A beautiful girl called Maria Lorenzo is suspected of being the sister of Robert Du Pont [Michael Godfrey], the supposed deceased Capu. As Fulton and most of the local police operatives are known to Maria or her bodyguards they can’t get close enough to identify her. The plan is to use Brett and Danny to do just that, authenticating her by a heart shaped birthmark on the small of her back. The wily Judge also plants some incriminating evidence to ensure the boys cooperate to the denouement of the tale, although the delectable Maria seems persuasion enough. They really have little choice: a gaol sentence for affray hangs over them if they fail to follow orders.

    The external scenes look blissfully exotic, certainly for television c.1971/72. The studio scenes are neat and tidy. Everyone is well groomed. Of the actors, Imogen Hassel as Maria carves a suitable portrait of feminine interest, although I’m certain its Nikki Van Der Zyl dubbing her lines, and Laurence Naismith has a recurring role as Judge Fulton, a half-way M, who authorises the missions and has a few neat lines of pithy dialogue to deliver.

    Overall I enjoyed the episode, although the physical humour did get tiring. It was well constructed, pleasantly written and presented with much pizzazz. Perhaps too, at this point, the leads are enthusiastic enough to take the shenanigans a tad seriously and that helps, if only to persuade us their acting personas, which really do seem be impersonations of Tony Curtis and Roger Moore, are a touch more genuine.


  • BarbelBarbel ScotlandPosts: 36,213Chief of Staff

    I loved that show. The theme, the scenery, the theme, Moore, the theme, Curtis, the theme, the girls, the theme. I've still got the three paperback books which I bought at the time (I suppose @CoolHandBond will tell me that they're worth peanuts 😁). I look forward to reading your reviews.

    Did I mention that I love the theme?

  • CoolHandBondCoolHandBond Mactan IslandPosts: 6,153MI6 Agent

    I love the theme,too.

    Some good news @Barbel those paperbacks are highly sought after. I would say 30-50 GBP each depending on condition. Ballantine printed two of the series in the USA.

    Yeah, well, sometimes nothin' can be a real cool hand.
  • BarbelBarbel ScotlandPosts: 36,213Chief of Staff

    Thanks, CHB! Not that I plan to sell them, but it's good to know.

    Apparently the series was originally to be called "The Friendly Persuaders" but this was changed after their fighting in the opener

    Watch Tony's hair going from jet black in the opener to grey by the end.

    Roger got credit for designing his suits, but that was just a publicity deal with the actual makers.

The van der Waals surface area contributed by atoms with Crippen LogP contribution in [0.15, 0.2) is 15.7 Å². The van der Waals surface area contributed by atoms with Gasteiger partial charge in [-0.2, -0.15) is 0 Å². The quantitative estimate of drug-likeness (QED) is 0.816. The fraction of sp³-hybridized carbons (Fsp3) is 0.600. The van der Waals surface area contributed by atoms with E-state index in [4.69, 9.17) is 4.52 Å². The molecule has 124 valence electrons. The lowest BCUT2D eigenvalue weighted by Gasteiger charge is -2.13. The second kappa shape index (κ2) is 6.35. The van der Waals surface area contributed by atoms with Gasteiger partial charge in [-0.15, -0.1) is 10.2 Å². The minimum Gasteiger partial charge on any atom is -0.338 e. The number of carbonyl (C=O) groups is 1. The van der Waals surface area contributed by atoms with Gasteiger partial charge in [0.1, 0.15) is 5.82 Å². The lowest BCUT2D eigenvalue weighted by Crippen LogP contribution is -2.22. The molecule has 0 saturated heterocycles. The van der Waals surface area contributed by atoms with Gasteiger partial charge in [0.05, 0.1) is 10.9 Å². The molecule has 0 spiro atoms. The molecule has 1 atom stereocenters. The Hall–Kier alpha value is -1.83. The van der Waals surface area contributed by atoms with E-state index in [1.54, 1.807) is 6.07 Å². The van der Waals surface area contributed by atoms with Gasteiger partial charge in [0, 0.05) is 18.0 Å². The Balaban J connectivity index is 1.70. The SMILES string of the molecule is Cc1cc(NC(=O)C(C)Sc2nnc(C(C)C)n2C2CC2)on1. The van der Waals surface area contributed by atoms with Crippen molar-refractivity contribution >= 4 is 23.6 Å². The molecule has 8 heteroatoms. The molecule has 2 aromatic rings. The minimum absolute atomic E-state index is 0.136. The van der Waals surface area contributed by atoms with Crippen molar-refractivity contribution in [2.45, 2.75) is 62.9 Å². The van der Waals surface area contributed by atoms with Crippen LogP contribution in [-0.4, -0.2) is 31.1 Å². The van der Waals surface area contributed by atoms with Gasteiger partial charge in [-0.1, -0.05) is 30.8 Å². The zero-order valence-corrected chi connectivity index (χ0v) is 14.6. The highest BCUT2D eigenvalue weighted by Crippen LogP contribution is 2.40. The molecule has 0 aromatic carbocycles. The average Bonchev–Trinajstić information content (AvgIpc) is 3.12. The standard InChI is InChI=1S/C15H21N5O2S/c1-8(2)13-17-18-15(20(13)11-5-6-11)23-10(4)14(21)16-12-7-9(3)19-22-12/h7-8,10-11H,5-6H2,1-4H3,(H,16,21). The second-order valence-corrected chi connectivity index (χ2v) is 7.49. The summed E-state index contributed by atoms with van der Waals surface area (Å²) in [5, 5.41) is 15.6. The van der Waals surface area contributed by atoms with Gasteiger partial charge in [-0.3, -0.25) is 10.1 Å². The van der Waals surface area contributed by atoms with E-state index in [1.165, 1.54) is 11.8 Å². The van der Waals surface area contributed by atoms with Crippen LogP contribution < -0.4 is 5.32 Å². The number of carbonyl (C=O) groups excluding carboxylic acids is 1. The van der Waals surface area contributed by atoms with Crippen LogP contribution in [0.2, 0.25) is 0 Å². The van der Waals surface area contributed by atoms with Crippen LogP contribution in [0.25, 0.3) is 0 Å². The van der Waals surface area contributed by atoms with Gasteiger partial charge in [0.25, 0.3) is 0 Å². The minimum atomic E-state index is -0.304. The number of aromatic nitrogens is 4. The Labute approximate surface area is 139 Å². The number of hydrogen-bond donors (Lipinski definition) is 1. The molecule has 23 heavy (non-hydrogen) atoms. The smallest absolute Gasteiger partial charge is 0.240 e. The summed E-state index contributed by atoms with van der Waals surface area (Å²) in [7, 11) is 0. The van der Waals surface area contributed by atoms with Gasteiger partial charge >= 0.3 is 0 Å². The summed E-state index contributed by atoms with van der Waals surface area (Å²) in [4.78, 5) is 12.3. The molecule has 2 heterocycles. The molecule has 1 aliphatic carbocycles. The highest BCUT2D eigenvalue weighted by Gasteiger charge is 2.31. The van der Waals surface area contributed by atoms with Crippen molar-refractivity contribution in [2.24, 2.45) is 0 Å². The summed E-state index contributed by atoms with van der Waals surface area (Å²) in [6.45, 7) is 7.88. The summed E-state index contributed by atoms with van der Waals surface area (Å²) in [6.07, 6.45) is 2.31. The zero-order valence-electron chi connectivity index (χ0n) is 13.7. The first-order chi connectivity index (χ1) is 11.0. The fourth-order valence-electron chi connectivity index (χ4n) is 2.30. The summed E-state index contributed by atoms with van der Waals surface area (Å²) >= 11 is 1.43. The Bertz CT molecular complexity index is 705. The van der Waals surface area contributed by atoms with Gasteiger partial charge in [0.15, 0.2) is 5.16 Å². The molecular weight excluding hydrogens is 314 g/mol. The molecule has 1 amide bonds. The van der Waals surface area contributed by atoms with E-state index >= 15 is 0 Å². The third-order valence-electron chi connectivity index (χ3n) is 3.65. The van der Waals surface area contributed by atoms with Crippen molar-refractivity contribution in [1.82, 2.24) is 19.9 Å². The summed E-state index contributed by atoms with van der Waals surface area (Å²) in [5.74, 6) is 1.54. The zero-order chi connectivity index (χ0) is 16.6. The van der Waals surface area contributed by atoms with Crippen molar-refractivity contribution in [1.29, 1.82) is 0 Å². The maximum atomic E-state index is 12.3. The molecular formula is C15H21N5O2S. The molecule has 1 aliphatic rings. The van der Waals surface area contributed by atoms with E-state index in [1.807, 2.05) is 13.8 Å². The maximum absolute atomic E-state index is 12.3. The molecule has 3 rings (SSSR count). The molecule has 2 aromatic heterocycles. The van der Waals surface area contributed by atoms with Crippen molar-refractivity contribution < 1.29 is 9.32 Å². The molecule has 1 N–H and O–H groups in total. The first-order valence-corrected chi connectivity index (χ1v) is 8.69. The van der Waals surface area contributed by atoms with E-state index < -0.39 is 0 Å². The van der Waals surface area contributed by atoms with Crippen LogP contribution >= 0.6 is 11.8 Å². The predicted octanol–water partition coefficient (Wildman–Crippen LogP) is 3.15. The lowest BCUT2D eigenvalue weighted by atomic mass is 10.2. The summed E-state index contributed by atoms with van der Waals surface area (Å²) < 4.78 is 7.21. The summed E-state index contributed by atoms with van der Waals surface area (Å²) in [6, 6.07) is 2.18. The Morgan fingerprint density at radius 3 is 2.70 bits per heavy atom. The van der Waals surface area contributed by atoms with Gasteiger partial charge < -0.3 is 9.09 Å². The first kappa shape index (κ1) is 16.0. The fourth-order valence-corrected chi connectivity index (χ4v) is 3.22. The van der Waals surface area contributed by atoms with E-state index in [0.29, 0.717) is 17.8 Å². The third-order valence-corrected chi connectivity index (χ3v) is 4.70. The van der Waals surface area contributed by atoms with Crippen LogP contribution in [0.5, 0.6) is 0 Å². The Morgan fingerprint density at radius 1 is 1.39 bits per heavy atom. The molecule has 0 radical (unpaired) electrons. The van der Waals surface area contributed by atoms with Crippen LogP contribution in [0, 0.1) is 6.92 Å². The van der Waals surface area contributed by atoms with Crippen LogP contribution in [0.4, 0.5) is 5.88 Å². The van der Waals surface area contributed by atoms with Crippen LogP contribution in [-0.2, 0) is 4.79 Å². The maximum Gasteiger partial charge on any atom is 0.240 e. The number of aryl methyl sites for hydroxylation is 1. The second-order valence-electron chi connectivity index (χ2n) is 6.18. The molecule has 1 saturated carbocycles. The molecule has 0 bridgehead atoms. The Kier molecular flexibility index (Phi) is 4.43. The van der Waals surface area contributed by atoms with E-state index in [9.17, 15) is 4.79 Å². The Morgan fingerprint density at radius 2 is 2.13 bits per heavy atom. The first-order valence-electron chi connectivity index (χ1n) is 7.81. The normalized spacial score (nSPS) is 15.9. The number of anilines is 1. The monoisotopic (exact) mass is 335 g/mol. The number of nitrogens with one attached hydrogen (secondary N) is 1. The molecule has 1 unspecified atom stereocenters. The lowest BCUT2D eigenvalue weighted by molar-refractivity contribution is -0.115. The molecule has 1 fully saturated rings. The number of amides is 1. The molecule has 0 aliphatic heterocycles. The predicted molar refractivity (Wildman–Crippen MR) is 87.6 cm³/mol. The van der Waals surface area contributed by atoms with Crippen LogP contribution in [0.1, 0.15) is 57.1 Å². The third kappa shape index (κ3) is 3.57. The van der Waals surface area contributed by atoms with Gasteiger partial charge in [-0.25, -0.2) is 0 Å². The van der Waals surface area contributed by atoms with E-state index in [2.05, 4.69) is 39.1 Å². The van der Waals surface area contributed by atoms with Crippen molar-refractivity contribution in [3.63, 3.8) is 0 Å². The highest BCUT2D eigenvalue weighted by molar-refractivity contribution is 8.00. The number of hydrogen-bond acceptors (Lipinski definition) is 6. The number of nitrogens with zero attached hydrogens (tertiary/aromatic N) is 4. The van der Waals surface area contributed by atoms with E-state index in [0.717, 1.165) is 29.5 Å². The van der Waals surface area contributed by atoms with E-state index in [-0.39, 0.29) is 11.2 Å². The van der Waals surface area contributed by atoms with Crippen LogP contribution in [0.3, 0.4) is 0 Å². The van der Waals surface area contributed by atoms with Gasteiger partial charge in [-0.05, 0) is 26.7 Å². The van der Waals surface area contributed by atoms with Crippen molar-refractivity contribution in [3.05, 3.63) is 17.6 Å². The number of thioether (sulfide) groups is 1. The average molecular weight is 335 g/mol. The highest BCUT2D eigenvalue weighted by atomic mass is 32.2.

• Napoleon PluralNapoleon Plural LondonPosts: 10,270MI6 Agent

    They re-showed The Persuaders on telly when I was a teen and it was great to see Moore not as Bond, a sort of freebie sideline though this was pre-Bond of course, sort of his equivalent of Remington Steele. Imagine if he'd got pulled back into The Persuaders for another series like Brosnan did, we might then first see him as Bond in TSWLM...

    I found the opening episode a bit cringe and it inspired the early scene in GoldenEye which I don't care for either. I sort of like it but Moore does look like he's knocking on a bit even there so he got into shape for Bond.

    The theme has nothing much to do with the events, does it? I mean it's a Cold War type thing, not South of France though I picked up the vinyl single in a charity shop and it had Barry's The Girl With The Sun In Her Hair as side two, his shampoo advert that nods to his Pyramids theme in Moonraker.

    It was odd being a teen, everything was sort of laid on for you to devour though you were in a supine position, you never quite knew what was out there or where to look for it. There was an audio and visual back catalogue to work through though back then it didn't always count so much because a lot of stuff was 'out of fashion' so you were meant to sideline it.

    "This is where we leave you Mr Bond."

    Roger Moore 1927-2017
  • HigginsHiggins GermanyPosts: 16,618MI6 Agent

    Big fan of the Persuaders here.

    The beauty of the german dubbed series is, that they very liberally translated from english and made a very contemporary and funny version of it.

    There are limericks, comments and inside german jokes that you can‘t dind in the original bersion and that is what made the Persuaders so popular over here.

    I love Barry‘s score, I find it fascinating how he‘s using the same snippets of music over and over in all the episodes.